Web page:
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PartSelect Number PS2044484
If you notice that your dryer will not start, shuts off too soon or provides too much heat, you may need to replace your high limit thermostat. This high limit thermostat acts as a safety mechanism that keeps the dryer from overheating. Once the dryer temperature reaches a certain point, this piece will shut down power to the heating element. The high limit thermostat is in the rear of the dryer behind the back panel. To complete this repair, you will need to remove the back panel of your dryer. Be sure to disconnect power to the dryer before beginning this repair.
This part works with the following brands: Whirlpool, Admiral, Estate, Inglis, Kenmore, KitchenAid, Roper, Maytag, Crosley, Jenn-Air, Hardwick, Magic Chef, Amana, Caloric & Glenwood.
This part fixes the following symptoms:
1. Removed lint screen and holder frame. Unplugged the electrical cord and closed the gas valve in the line before it goes into the dryer.2. Removed two bolts at bottom front of machine and took off the bottom front panel.3. Removed three bolts from black plastic exit vent and took it out to give more room to access everything.4. removed two wires and screws on the limit thermostat. Did the reverse to place the new one.5. Removed wires (remembering placement), then holder screw. rotated the Gas Dryer Sensor counter clockwise to release the bottom tab so the sensor can be taken off the flame tube. Did the reverse to place the new one on.6. Removed the one screw on the gas/flame tube that holds the bracket and igniter inside the flame tube. Removed the wires fro the igniter (remember placement) Slid the whole assembly toward the back of the machine to get the tube off the gas valve then rotated the whole assembly counter-clocwise to release the tab on the left side of the bracket. This was a little tight and had to work with it a bit to get the tab out and slide the whole piece out of the flame tube.7. Once the tube and igniter were out i removed the scree that holds the igniter and replaced with the new one. Made sure no dust, etc. was in the piece.8. Did the reverse to place the tube/igniter back into the flame tube.9. Carefully and forcefully removed the wire connectors to the two coils. These were tough to get off. Removed the two screws that hold the bracket that holds the two coils in place. Slid the coils off the spindles remembering which one has the two wire connection and which one has the three wire connection and the way they went on. Replaced the old with the new. Placed the bracket onto the new coils and made sure the little bumps on the top are in the holes in the bracket. Tightened the screws to hold the coil bracket. Reattached the wire connectors to the coils making sure they go ALL the way back on. 10. Vaccumed everything I could to get lint, dust, etc. out. 11.Replaced the black vent plastic.12 Made sure the exit vent on the back was not crimped or clogged. Checked the little flap door where the vent goes outside to make sure it opens and closes super easy to no air flow is restricted.13. For testing I left the bottom panel open. Make sure you closed the door, reconnect the plug and turn the gas valve back on. Hit the go button on autodry or timed dry. The door must be closed to create the closed circulation of the system so the fan sucks the flame into the tube otherwise the flame will not fire deep into the tube and will set off one fo the overheat sensors. After hitting the go button your drum will start to rotate, then a few seconds later you'll hear a click and your igniter will start to burn bright orange. Another click and the gas should flow and ignite. 14. This shows that you've fixed the ignition problem. I just replaced everything I thought that could be wrong in stead of hunting and trial and error. All the parts were about $137 so I thought it was worth making sure. 15. IMPORTANT: If during your test the flame turns off after a little while then turns back on only to turn off again, don't panic. This happened to me as well. I found that you need to run the dryer with wet clothes in the dryer. The wetness in the clothes will keep the autodry sensor from shutting off the dryer since there will be moisture in the exhaust. If it's on timed dry the wet clothes will cool the exhaust air and keep the overheat sensors from turning the heat off. So no heating of dry clothes to get out wrinkles. Just dry the wet clothes. This is all I did and it's been working great so far. Good Luck!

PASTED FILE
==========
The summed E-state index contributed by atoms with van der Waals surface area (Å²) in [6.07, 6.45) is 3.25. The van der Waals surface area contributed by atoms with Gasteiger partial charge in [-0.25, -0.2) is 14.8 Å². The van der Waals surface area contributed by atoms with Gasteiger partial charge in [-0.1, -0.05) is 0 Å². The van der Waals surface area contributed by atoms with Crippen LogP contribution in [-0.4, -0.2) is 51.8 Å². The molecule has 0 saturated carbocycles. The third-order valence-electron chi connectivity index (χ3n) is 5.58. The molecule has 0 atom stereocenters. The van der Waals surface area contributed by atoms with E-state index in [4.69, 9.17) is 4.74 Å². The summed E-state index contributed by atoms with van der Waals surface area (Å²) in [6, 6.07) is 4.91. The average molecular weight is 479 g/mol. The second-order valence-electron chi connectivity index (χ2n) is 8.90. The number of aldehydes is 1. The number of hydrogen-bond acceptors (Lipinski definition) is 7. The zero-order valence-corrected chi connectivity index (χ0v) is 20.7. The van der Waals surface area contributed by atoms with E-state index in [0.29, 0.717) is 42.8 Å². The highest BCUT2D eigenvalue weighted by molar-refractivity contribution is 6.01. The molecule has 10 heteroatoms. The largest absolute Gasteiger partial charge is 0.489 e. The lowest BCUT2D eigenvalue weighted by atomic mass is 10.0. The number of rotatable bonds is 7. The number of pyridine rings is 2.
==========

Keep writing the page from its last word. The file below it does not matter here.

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Were these instructions helpful?